Racingsnake Reader
7/24/21 9:27 a.m.

Picked up a bunch of tools recently including these two things. The Glo Melt is obviously for soldering but what else do I need to make it work? It has a 2500W setting, is that enough to solder repairs on radiators? Is it any use or are there better modern equivalents?

The blue thing I was told was for stretching tire beads onto wheels but not sure how it's supposed to work. Again, any use or better off just using tire irons?

L5wolvesf HalfDork
7/24/21 9:42 a.m.

When I worked at a Mobil station long ago the blue tire stretcher was used to open the tire a bit wider and hold it in place while a patch was being applied. 

LopRacer Dork
7/24/21 11:59 a.m.
L5wolvesf said:

When I worked at a Mobil station long ago the blue tire stretcher was used to open the tire a bit wider and hold it in place while a patch was being applied. 

This, we have a similar tool to aid in application of tire repairs. 

Racingsnake Reader
7/24/21 12:24 p.m.

Cool thanks, can't see me using that then.

Any comments/info on the Glo Melt?

Streetwiseguy MegaDork
7/24/21 12:40 p.m.

That's the biggest damn soldering gun I've ever seen.  It must have a specific purpose, perhaps in a rad shop...

aircooled MegaDork
7/24/21 4:12 p.m.

The Glo Melt looks like something Wil E Coyote would wire up to a pile of birdseed.

stuart in mn
stuart in mn MegaDork
7/24/21 4:18 p.m.

What kind of soldering iron or tip came with that thing?  That will largely determine what you can solder with it.

I assume that's the power cord we can see in the photo - judging by all that tape wrapped around it, it needs to be replaced before you can do anything with it.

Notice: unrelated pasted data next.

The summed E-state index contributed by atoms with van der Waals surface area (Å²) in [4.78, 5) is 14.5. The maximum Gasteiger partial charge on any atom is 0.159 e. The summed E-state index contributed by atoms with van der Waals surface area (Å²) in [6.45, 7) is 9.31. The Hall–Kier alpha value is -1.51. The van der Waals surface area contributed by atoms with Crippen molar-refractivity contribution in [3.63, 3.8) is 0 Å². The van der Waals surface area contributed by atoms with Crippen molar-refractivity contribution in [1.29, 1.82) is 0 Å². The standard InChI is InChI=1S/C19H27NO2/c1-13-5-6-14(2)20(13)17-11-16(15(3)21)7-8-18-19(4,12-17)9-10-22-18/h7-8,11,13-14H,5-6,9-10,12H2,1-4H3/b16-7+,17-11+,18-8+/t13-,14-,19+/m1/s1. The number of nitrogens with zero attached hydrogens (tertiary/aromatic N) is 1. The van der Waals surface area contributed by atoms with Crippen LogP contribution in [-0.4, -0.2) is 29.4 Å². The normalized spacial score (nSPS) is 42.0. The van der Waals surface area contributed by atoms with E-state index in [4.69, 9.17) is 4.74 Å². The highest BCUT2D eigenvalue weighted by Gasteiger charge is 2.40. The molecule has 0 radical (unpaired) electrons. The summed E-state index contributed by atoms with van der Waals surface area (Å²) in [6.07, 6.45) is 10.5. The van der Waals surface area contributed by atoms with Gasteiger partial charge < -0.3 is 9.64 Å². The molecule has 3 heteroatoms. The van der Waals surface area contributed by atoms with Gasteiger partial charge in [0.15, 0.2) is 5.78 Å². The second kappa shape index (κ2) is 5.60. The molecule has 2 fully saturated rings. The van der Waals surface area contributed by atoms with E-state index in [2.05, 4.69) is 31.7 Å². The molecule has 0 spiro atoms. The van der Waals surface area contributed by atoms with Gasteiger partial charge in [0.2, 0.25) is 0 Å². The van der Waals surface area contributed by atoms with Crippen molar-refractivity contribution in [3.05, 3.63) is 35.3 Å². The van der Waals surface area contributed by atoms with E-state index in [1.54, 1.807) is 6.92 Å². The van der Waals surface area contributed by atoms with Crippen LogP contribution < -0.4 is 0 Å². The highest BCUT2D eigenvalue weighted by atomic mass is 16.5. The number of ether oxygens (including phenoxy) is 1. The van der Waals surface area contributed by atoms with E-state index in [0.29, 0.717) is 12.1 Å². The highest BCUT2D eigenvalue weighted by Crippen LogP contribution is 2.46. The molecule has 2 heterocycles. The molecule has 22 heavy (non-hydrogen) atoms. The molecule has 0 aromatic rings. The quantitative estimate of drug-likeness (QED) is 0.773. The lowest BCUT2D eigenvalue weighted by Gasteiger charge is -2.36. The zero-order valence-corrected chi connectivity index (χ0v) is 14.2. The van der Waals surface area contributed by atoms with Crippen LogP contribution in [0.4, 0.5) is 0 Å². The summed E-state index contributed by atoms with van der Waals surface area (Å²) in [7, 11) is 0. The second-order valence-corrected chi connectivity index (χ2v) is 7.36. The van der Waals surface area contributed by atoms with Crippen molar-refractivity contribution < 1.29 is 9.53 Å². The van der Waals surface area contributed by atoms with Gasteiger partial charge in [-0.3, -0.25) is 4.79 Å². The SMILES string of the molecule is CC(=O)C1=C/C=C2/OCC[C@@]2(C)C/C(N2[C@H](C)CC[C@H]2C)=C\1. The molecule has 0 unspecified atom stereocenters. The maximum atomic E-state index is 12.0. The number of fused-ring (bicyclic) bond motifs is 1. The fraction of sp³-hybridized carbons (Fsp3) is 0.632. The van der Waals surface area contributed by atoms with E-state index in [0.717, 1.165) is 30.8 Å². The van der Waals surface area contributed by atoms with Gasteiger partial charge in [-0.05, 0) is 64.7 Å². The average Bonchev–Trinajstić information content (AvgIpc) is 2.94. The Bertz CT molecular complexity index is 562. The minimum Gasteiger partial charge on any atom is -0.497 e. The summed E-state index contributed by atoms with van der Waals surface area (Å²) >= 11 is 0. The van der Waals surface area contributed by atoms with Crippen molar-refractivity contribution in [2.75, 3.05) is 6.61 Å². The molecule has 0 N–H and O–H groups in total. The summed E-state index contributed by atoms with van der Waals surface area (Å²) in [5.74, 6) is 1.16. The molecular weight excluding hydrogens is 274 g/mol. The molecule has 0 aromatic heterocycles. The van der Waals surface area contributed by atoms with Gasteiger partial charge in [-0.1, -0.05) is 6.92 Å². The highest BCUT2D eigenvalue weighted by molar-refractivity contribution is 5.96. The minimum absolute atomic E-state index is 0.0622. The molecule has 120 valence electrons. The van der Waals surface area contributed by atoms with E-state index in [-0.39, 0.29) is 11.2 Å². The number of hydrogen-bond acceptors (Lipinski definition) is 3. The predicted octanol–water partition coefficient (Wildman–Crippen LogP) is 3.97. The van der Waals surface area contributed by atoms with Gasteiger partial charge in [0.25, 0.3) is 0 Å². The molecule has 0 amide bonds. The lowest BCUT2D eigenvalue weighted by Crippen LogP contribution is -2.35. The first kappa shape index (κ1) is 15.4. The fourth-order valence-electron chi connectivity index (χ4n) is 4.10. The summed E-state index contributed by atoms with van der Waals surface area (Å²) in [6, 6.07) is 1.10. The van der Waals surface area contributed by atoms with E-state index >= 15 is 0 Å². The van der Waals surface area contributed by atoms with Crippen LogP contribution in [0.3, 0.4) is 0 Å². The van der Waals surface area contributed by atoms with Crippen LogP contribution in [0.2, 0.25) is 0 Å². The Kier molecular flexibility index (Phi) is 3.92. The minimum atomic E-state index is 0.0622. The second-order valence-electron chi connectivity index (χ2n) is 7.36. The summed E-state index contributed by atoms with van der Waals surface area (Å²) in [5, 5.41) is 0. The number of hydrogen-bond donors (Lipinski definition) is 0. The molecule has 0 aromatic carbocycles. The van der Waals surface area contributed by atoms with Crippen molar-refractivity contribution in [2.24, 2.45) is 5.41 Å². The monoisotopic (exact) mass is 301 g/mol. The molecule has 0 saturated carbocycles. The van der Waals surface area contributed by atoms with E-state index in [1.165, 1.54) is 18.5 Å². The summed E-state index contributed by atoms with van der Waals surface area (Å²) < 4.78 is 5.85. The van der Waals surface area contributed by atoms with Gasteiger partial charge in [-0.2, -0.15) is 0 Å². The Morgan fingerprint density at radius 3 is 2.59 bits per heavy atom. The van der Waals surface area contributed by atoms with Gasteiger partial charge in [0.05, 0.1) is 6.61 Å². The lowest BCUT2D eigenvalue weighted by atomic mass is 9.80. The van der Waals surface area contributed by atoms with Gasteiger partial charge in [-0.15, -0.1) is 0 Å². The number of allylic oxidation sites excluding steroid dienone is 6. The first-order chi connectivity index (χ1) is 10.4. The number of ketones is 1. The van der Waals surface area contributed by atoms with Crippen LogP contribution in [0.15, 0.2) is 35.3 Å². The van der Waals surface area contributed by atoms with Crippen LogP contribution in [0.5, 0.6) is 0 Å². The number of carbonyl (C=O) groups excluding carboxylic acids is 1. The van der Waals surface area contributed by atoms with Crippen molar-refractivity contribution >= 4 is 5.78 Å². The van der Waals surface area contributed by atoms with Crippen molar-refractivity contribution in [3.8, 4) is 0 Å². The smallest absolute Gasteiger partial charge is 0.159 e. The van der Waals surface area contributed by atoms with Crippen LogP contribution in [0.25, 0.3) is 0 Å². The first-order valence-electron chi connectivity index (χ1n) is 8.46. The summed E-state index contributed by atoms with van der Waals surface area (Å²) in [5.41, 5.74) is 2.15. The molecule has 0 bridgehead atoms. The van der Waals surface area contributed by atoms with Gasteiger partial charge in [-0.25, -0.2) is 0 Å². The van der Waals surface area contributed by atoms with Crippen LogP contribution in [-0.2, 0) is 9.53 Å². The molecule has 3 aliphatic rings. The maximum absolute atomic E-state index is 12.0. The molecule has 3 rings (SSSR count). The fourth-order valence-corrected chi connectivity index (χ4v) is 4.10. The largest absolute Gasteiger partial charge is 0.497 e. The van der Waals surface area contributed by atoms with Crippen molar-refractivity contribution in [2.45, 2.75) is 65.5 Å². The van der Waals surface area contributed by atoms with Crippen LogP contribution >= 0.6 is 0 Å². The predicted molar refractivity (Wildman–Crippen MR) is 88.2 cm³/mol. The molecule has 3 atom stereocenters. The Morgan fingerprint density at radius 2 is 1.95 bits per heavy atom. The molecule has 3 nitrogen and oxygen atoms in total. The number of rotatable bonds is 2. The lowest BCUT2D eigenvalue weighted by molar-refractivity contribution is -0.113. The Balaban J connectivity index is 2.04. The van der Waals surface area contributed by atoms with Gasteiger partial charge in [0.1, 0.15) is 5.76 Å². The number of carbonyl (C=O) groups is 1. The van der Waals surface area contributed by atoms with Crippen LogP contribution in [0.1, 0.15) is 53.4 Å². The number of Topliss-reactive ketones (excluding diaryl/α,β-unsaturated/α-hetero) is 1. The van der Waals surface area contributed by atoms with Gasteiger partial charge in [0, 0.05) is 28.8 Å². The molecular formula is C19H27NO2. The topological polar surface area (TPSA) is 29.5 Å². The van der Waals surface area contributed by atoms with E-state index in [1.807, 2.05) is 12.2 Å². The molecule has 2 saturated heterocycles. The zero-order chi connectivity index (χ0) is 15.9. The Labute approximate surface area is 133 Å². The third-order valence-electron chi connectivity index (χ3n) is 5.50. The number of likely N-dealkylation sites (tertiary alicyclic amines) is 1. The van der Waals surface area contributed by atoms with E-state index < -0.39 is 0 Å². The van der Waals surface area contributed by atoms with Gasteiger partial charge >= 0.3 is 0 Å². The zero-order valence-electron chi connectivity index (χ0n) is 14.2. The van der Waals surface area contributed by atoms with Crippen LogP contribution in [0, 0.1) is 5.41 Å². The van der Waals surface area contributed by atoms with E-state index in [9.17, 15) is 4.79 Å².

Mr_Asa PowerDork
7/24/21 4:25 p.m.

Not much, if any, info out there on the model 105-D1 surprisingly.  Can find a decent amount on other models.

SkinnyG (Forum Supporter)
SkinnyG (Forum Supporter) UberDork
7/24/21 5:18 p.m.

The tire stretcher would sit on the post of one of these:

Definitely handy for getting into a tire for patches, especially an old school tall sidewall tire.

I was much faster swapping tires on this old machine than the modern "mag" machines, but these are a lot more vicious with wheel finishes than the mag machines.

Pete. (l33t FS)
Pete. (l33t FS) MegaDork
7/24/21 5:28 p.m.

In reply to SkinnyG (Forum Supporter) :

I mounted and balanced four tires in five minutes with the aid of one of those old 4040s.  You get into a rhythm, and they work SO nice.  Very good ergonomics, at least if you're right handed.

outasite HalfDork
7/25/21 9:42 a.m.

In reply to SkinnyG (Forum Supporter) :

I taught hundreds of students how to use a then new 4040 for years. With proper hand and tool placement the machine did all the work very quickly. When we updated tire machines it went to the truck program shop. They still use it.

Racingsnake Reader
7/25/21 4:06 p.m.

In reply to stuart in mn :

No soldering iron or tips, just what's in the pic. I plugged it in and turned it on and it hums so I assume it's in working order. Weighs a ton!

Streetwiseguy MegaDork
7/25/21 7:54 p.m.

I will agree that a 4040 or similar can be fast, but I will take a rim clamp all week and twice on Sunday for low profile, or old, or hard, or tough bead tires.

Pete. (l33t FS)
Pete. (l33t FS) MegaDork
7/25/21 8:26 p.m.

In reply to Streetwiseguy :

When I used the 4040, it was ONLY for steel wheels.  And most cars still had 80, 75, or 70 series rubber.

Streetwiseguy MegaDork
7/25/21 9:12 p.m.

In reply to Pete. (l33t FS) :

I grew up on those.  We bought  at the Volvo dealer, the first Coats RC10A in the province, because Virgo wheels.

It was so, so nice.

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